Bubble columns and air-lift reactors have found many uses in biochemical, chemical and in oil and gas industries. Ideally, these devices serve to carry out e.g. gas-liquid chemical reactions and gas cleaning by absorption. Industries exploit these devices, with column diameters up to one meter, or even several meters, in diameter. Usually, gas is injected at the bottom of the column, via a simple sparger, to form bubbles that rise upwards through the liquid – individually or collectively, potentially coalescing and/or breaking up frequently, depending on, among other things, the presence of impurities or surface active agents: this is all part of the challenge of operating these devices. Bubble size determines the slip velocity of the bubbles and as a result, the mass transfer coefficient, while the bubble size distribution determines the stability of the column operation. Industry is interested to better understand, operate and control these devices by simulating the often heterogeneous and turbulent two-phase flow and the pertinent mixing by means of Computational Fluid Dynamics (CFD) technique. This is a challenge because of the many model assumptions needed to this purpose such as the daring assumption of a constant bubble size and the delicate choice of the value of this constant bubble size.
Therefore, collecting experimental data on the formation of bubbles, as uniform as doable and with a constant terminal velocity, is very welcome with the view of validating these simulations. To this end, two researchers from the Bernal Institute at the University of Limerick in Ireland: Professor Harry Van den Akker and Corné Muilwijk (PhD candidate) investigated bubbling for a wide range of gas and liquid velocities, in a single-needle test set-up. Their focus was how to improve beyond existing, often diverging, correlations on bubble formation without and with liquid co-flow. In addition, the researchers aimed at collecting data in regimes of higher gas flow rates and liquid co-flow velocities for fast continuous bubbling producing almost uniform bubbles. Their work is currently published in the research journal, Chemical Engineering Science.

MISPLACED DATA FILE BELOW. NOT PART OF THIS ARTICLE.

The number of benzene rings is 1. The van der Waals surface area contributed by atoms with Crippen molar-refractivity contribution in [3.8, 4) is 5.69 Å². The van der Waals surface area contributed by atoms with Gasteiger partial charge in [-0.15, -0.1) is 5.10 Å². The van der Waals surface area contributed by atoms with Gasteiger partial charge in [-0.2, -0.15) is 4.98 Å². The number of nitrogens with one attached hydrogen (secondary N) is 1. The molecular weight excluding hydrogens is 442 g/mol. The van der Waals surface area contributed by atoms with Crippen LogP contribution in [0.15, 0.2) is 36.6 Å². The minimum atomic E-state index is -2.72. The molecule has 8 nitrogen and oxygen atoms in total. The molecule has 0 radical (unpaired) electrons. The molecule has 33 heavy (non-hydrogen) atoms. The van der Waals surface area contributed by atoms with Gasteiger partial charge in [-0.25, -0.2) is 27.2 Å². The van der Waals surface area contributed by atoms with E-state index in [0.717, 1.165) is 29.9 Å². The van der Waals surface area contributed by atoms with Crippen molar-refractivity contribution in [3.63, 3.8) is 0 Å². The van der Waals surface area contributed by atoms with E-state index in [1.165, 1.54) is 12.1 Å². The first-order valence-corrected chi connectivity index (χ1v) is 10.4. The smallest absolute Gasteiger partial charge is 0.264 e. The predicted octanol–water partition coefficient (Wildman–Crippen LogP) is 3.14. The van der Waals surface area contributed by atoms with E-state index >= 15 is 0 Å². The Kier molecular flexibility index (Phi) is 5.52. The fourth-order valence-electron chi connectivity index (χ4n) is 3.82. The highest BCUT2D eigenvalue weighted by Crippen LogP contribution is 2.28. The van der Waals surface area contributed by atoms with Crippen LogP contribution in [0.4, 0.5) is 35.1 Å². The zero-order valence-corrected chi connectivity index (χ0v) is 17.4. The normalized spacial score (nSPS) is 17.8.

Generally, the authors developed experiments on bubble formation from needles with and without liquid co-flow, carried out with needles in the range of 0:79 < dn < 2:06 mm, for gas flow rates up to 4.5 cm3/s per needle, and with liquid co-flow velocities up to 0.4 m/s. They obtained bubble sizes and frequencies by means of measuring an acoustic signal in the pressurized chamber upstream, which was validated by high-speed imaging analysis. Further, they report bubble contours, bubble growth curves and time return plots when analyzing the bubble formation process. The authors also concluded that literature correlations for the bubble formation in the presence of liquid co-flow poorly agreed with the data obtained in their work.
In summary, Van den Akker and Muilwijk performed detailed experiments to study the bubble formation process with and without liquid. Overall, in a statement to Advances in Engineering, Professor Van den Akker, the lead author, also emphasized that for the design of spargers, where a uniform bubble size distribution is requisite, it would be ideal to operate under constant flow conditions and to avoid intermittent bubbling and weeping, by arranging for a sufficiently large pressure drop over the sparger.
Corné Muilwijk, Harry E.A. Van den Akker. Experimental investigation on the bubble formation from needles with and without liquid co-flow. Chemical Engineering Science, volume 202 (2019) page 318–335.Go To Chemical Engineering Science